By Emerson Lynn, St. Albans Messenger
The safest target for any politician is the company that is profitable and the person[s] running it. In Vermont, that target has become the hospital and its administrators—the University of Vermont Medical Center in particular.
In a Vermont Digger story last week it was noted that Vermont’s hospitals have done well over the last decade, “doubling assets, tripling profits, and increasing the amount of cash they have on hand for rainy days.” The University of Vermont Medical Center is the lead actor in this story for the obvious reason that it’s the system’s 800-pound gorilla; it has by far the largest patient volume and it constitutes over half of the health care system’s assets and three-quarters of the profit. The story makes for an easy, if simplistic, political set-up. Peter Galbraith, the Democratic gubernatorial candidate from Townsend, took the bait.
He was quoted as saying: “My concern is that nonprofits [Vermont’s hospitals] are behaving like corporations. That’s not what a nonprofit is or is supposed to be. What’s happening is that instead of keeping costs down—using the extra revenue, lowering prices, so that its focus is entirely on the service—the extra money is going into empire building and these outsized salaries.”
So hospitals are corporations—which are easy to demonize—and the people who run the hospitals are basically pirates building empires. It’s easy for the Peter Galbraiths of the world to use them as a political target. The inference is that the big salaries paid hospital administrators is the reason our health care costs are so high.
If that were even remotely accurate, health care costs would not be an issue. The answer would be obvious and the remedy immediate. Health care costs are an issue, but administrative salaries are but a rounding error in the sum of things.
Percentage increases in assets and profits are also misleading; percentage increases based on what? Far more important would be understanding the margins. For example, if a hospital operates on a 1 percent margin and increases that margin to 3 percent, that’s a 200 percent increase, which is a huge percentage increase, but not much of a margin. Is the objective to have our hospitals operate with negative earnings?
There is a lot to understand in the present health care environment, particularly in Vermont. But the conversation that is happening on the political front is almost completely divorced from the conversation that is happening between the state and the federal government on the pending all-payer model currently being negotiated. We still have politicians talking about how they would get the health care system from where it is to a single-payer provider, when that’s not even a conversation that is in the mix.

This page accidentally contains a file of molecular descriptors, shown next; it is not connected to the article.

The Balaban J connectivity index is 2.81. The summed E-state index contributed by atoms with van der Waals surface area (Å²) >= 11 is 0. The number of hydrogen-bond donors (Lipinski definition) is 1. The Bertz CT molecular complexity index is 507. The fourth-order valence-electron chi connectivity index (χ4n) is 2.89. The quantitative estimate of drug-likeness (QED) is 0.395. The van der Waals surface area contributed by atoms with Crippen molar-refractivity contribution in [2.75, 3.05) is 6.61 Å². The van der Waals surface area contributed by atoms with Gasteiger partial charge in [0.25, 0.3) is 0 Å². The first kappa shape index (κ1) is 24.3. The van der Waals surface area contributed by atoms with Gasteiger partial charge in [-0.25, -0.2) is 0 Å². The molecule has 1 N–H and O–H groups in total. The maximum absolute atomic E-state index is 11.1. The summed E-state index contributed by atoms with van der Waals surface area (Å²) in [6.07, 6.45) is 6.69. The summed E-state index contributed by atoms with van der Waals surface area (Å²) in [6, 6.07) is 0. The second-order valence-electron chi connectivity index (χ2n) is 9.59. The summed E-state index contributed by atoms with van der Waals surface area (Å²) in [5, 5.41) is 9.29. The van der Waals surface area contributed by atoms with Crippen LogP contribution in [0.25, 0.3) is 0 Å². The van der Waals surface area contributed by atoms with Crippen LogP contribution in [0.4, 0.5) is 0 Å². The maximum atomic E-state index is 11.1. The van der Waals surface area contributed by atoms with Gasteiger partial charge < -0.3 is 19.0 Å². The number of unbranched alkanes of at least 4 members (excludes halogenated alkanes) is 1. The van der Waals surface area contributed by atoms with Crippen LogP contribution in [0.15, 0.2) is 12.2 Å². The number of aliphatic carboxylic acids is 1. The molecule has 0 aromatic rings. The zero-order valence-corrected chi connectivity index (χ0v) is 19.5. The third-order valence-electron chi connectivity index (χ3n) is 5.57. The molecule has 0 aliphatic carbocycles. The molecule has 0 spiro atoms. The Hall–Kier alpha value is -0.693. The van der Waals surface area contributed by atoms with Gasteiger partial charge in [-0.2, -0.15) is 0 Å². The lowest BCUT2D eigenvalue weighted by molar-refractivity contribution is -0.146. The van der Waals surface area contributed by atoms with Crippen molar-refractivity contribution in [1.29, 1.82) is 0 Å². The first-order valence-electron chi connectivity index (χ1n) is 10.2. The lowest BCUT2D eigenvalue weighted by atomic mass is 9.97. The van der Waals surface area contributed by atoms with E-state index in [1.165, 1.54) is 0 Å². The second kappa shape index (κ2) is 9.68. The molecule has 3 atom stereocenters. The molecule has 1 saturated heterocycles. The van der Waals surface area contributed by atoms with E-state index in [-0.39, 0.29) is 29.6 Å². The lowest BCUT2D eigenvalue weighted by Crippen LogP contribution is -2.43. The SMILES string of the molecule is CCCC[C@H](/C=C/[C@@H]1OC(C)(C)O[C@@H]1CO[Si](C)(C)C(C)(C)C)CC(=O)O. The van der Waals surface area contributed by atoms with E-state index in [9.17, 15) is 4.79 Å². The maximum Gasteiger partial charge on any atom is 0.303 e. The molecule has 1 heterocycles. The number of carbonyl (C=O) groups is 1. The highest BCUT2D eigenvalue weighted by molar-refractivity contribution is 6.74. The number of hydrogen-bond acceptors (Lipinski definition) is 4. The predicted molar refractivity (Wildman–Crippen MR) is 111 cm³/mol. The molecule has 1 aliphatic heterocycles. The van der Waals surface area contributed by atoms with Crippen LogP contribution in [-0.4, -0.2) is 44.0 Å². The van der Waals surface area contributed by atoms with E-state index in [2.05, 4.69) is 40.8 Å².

The all-payer model IS the reform.
Al Gobeille, chair of the Green Mountain Care Board, is correct when he says the current model—fee for service—is not one in which costs are truly controllable. But he’s also not advocating that the system be ditched for a single-payer system run by the state. However this evolves, it remains that for Vermont to be successful requires our health care institutions to be vibrant and prosperous.
Strength isn’t a pejorative word.
Northwestern Medical Center, for example, leads all other hospitals in available cash on hand. But for the last 13 years its rate increases have been the lowest in Vermont, meaning that if all the state’s hospitals were operated similarly health care costs would be lower than they are. It’s been able to do that operating from a position of strength, not weakness.
Being able to negotiate how Vermont changes the delivery of its health care needs is going to be a tremendously difficult and complex process. Success will, in no small part, require our hospitals, and the people running them, to be at the top of their game. The current political banter is not only wildly misdirected, but unhelpful.
Emerson Lynn is the editor and publisher of the St. Albans Messenger, a sister paper of The Mountain Times.